Book review: So Much For That Winter, by Dorthe Nors

20 08 2018

Dorthe Nors is a critically-acclaimed Danish writer whose most recent novel Mirror, Shoulder, Signal was nominated for the 2017 Man Booker International Prize. I’ve previously reviewed Mirror, Shoulder, Signal and Nors’ short fiction collection Karate Chop.

SoMuchForThatWinter

So Much For That Winter (2016, translated by Misha Hoekstra) collects Nors’ novellas Days (Dage, 2010) and Minna Needs Rehearsal Space (Minna mangler et øvelokale, 2013). Though the novellas aren’t thematically connected, they share an unconventionality of structure.

Minna Needs Rehearsal Space, told in a staccato sequence of short, simple, single-sentence paragraphs, portrays the midlife crisis of an avant-garde composer and musician, Minna, who has just been dumped by her self-centred lover, journalist/critic Lars. The simplicity of structure, handily illustrated by the novella’s first four paragraphs,

Minna introduces herself.
Minna is on Facebook.
Minna isn’t a day over forty.
Minna is a composer.

comes across at first like an early childhood reader, but Nors’ wry phrasing and often-subversive observations soon dispel this perception. Minna, riddled by insecurity and struggling with envy of the ostensibly more successful women around her—old schoolfriends, her insufferably controlling sister Elisabeth, and Linda, the glamorous young musician who has effectively stolen Lars from her—becomes progressively more disillusioned with her life, and decides she needs to take drastic measures, even if (Minna being Minna) these measures are mostly quiet, cautious, and somewhat furtive…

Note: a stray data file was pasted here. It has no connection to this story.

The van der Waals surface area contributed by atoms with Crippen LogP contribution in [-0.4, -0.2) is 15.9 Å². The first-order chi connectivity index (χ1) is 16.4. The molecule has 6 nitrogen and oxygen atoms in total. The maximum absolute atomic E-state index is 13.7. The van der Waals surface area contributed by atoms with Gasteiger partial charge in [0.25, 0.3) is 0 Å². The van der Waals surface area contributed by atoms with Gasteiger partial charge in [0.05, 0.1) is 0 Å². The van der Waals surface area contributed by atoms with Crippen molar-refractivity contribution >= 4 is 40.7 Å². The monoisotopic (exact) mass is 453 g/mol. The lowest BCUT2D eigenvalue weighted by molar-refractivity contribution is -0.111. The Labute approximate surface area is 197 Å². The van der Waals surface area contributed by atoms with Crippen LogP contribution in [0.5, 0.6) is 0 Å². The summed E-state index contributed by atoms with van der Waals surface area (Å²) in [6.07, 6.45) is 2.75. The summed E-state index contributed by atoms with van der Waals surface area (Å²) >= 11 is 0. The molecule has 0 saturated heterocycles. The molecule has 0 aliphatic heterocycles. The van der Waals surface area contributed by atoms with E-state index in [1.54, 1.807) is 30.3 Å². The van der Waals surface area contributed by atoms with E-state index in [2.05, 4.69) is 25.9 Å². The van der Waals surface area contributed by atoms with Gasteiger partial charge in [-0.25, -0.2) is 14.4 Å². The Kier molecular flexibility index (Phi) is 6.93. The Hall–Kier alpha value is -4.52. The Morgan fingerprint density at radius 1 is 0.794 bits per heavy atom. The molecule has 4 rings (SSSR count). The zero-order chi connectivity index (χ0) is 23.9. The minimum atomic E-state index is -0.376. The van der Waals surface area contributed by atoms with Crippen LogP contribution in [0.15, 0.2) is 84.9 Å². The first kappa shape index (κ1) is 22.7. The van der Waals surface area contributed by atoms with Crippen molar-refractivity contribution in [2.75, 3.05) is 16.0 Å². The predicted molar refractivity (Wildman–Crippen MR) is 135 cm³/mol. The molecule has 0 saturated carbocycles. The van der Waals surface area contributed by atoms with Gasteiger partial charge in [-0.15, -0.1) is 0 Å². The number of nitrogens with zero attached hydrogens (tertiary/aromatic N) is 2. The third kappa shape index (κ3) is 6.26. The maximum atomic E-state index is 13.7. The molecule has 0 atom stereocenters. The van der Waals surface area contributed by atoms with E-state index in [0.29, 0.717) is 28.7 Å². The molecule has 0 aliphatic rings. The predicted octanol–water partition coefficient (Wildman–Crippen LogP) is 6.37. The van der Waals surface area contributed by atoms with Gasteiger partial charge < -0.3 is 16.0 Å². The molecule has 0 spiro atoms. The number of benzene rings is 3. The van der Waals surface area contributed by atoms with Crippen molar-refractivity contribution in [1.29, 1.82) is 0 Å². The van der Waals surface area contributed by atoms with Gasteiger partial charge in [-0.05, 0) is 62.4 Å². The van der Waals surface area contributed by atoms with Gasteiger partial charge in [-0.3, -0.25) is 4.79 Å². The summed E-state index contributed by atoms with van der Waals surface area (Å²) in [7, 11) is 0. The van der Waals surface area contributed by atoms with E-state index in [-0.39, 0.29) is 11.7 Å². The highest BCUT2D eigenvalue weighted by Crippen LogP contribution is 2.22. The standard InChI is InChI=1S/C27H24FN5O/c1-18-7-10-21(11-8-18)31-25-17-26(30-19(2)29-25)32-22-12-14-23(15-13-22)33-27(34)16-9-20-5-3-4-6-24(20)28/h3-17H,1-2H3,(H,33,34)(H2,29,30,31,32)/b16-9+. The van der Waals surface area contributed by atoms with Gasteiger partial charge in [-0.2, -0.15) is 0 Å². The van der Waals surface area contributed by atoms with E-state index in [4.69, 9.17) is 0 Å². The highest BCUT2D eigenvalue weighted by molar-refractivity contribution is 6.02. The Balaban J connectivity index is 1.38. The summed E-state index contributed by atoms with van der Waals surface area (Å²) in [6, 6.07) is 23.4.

Days is structured as a sequence of lists, with each numbered item on each list an observation made by the (unnamed) protagonist who, like Minna, is living through the aftermath of a sundered relationship and who, like Minna, is finding it difficult to find or to hold to meaning in her world. It’s a work that seems at once more straightforwardly personal and more oblique than Minna, lacking as it does both the sense of artifice that comes with plot and the sense of distance conferred by characterisation. (It’s notable that, where Minna features a half-dozen supporting characters that recur throughout the story, Days is an almost purely solo effort.) Days is, for this reason, a less immediately infectious work than Minna; and, though Nors’ sense of humour is still apparent in various of the listed items, it’s not given such free play in Days. I have a suspicion that those drawn towards poetry will find more to appreciate in Days, with its abundance of metaphor and evocative imagery, than in the deliciously direct Minna; while I can see the charm in both works, it’s for Minna, I think, that I’m likely to return to this book for a re-read.

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